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Authl 0.5.2 was just released, bringing support for PKCE. And that surfaced another bug in Authorio.
Authorio has long had support for PKCE, or so I had thought. The test suite has cases that test for correct challenges and verifiers, and also that it rejects a verifier that doesn’t properly match. When the Authl developer wanted me to test their new support for profiles, I had a small problem when their server didn’t support PKCE (a so-called legacy client). Authorio was supposed to handle that but a separate bug had made it so that it required PKCE. That was a simple fix though.
Yesterday fluffy added PKCE to Authl and asked me to test it. Their first iteration had a bug and wasn’t generating code_challenges correctly, and a separate IndieAuth implementation rejected it. But Authorio had a successful login! It was approving client logins even when the code_challenge was mismatched. Why?
I started with some basic instrumentation and soon discovered that the session was blank in the code verification controller. When the initial code_challenge is sent, Authorio stashes that in the session, and pulls it back out to compare to the code_verifier for the second authentication phase. If the code_challenge is blank, Authorio assumes it’s dealing with a legacy client that doesn’t use PKCE and approves the request anyway. So that’s why Authorio was approving requests with a mismatched code_verifier – by the time it tried to compare it, the code_challenge it was comparing it to no longer existed.
Why was the session missing? This sent me down the long rabbit hole of Rails’ forgery protection. To protect against Cross Site Request Forgery, Rails uses a somewhat complex system of tokens which are stashed on each page and in forms that are posted, and then compares the tokens on incoming requests. If there’s a mismatch there Rails assumes there’s some monkey business going on, and takes some preventative steps, one of which is to nullify the session.
I knew all of this beforehand. I’ve had to deal with CRSF before, and I had turned it off for the requests that work as an API, the requests where a client posts data to the endpoint. Those requests are secured by PKCE so there’s no need for CSRF protection, and there’s no way to get the CSRF prevention token over to the client anyways. But why was Rails nullifying my session when I had told it not to, for those endpoints?
After tracing through Rails code for a while I realized, Rails wasn’t nullifying my session. The session was empty because it was coming from a different host. The code_challenge is initially set in the session on the user’s machine, when they authenticate. Then the client, a separate host, posts the code_verifier. Two hosts, two sessions. I can’t use the session to store the code_challenge, that will never work. The bug actually had nothing to do with CSRF protection at all.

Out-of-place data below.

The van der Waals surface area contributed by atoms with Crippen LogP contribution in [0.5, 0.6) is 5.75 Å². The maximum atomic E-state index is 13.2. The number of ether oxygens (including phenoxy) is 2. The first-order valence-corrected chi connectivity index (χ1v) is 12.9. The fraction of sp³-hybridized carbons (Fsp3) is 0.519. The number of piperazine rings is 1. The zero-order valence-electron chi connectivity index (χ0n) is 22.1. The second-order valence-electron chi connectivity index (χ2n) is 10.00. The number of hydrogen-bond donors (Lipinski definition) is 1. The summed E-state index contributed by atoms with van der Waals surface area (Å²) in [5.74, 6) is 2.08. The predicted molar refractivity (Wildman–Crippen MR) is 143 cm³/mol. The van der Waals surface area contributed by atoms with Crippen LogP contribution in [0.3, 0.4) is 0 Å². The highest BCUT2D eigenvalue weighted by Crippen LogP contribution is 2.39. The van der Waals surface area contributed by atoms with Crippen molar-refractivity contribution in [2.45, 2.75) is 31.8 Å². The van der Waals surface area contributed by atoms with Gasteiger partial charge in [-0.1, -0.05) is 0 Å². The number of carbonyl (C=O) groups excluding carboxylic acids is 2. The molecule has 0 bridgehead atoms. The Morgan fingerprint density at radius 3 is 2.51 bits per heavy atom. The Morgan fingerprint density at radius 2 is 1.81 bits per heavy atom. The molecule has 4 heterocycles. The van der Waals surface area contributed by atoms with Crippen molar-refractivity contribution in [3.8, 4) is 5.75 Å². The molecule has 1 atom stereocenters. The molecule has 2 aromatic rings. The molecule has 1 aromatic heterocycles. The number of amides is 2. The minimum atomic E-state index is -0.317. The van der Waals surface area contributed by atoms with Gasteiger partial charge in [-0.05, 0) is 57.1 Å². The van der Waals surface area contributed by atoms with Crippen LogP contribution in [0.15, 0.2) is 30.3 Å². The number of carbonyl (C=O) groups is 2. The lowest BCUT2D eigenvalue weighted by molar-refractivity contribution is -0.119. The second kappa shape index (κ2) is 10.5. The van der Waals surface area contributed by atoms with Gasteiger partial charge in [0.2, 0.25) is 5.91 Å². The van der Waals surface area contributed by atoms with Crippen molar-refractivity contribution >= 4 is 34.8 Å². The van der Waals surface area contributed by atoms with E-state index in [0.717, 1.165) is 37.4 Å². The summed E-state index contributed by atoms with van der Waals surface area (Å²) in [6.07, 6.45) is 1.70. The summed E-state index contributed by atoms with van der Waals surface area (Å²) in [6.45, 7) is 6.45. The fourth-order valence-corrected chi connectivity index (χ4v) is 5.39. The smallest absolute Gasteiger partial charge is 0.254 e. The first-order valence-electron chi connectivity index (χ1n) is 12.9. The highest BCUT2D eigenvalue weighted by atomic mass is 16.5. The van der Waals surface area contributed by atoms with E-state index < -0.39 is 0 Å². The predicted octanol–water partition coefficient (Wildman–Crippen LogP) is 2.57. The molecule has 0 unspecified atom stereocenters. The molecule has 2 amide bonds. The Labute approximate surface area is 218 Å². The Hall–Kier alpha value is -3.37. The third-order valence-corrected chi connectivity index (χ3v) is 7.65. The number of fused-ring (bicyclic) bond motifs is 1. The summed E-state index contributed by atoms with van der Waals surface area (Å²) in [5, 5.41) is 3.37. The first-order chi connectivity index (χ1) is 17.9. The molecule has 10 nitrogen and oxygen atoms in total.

Ok, but I have tests! Why were my integration tests working? Well, the integration tests simulate connections coming from the user and the client, but they are both actually coming from the same host, just my laptop running the tests. So for that case, the session actually worked to pass the code_challenge between requests!
I had to change the test to make it simulate two separate hosts. And this is something that Rails has change several times over the years. Whenever that happens, you can be sure that stackoverflow is full of wrong, outdated answers. The correct answer (current as of September 2021, Rails 6.1 for anyone reading this) is to create a new session for requests that you want to simulate coming from a different host, like so:
Now that my tests were properly failing, I needed a way to pass code_challenges between the two endpoint calls for the authentication flow. Since I can’t use the session, I’ll just add it as an attribute on the auth request and save it in the database.
I had actually done that originally, in an early version of the code. But after reviewing the code for Acquiesencence I decided to move as much of my state as possible to the session, since that’s what it does and it seemed a little cleaner. But Acquiescence doesn’t implement PKCE. D’oh!
After moving the code_challenge to the data model, the code verification was actually running, instead of just passing everything becuase it thought they were all legacy clients. And now the code failed to verify all the sites that it used to be able to log into. This was because there was a bug in my verification code, that had never been revealed because that code had never run. Well, it had been run, I had a test that checked valid and invalid code verification, but of course I needed seed data to test that with and I had generated those values by running some test data through the code to see what it expected.
That was the last bug. (I was taking a BaseURL encode of the hex digest of the SHA256, when I needed to do it on the raw byte values). Now the PKCE code verification is running properly.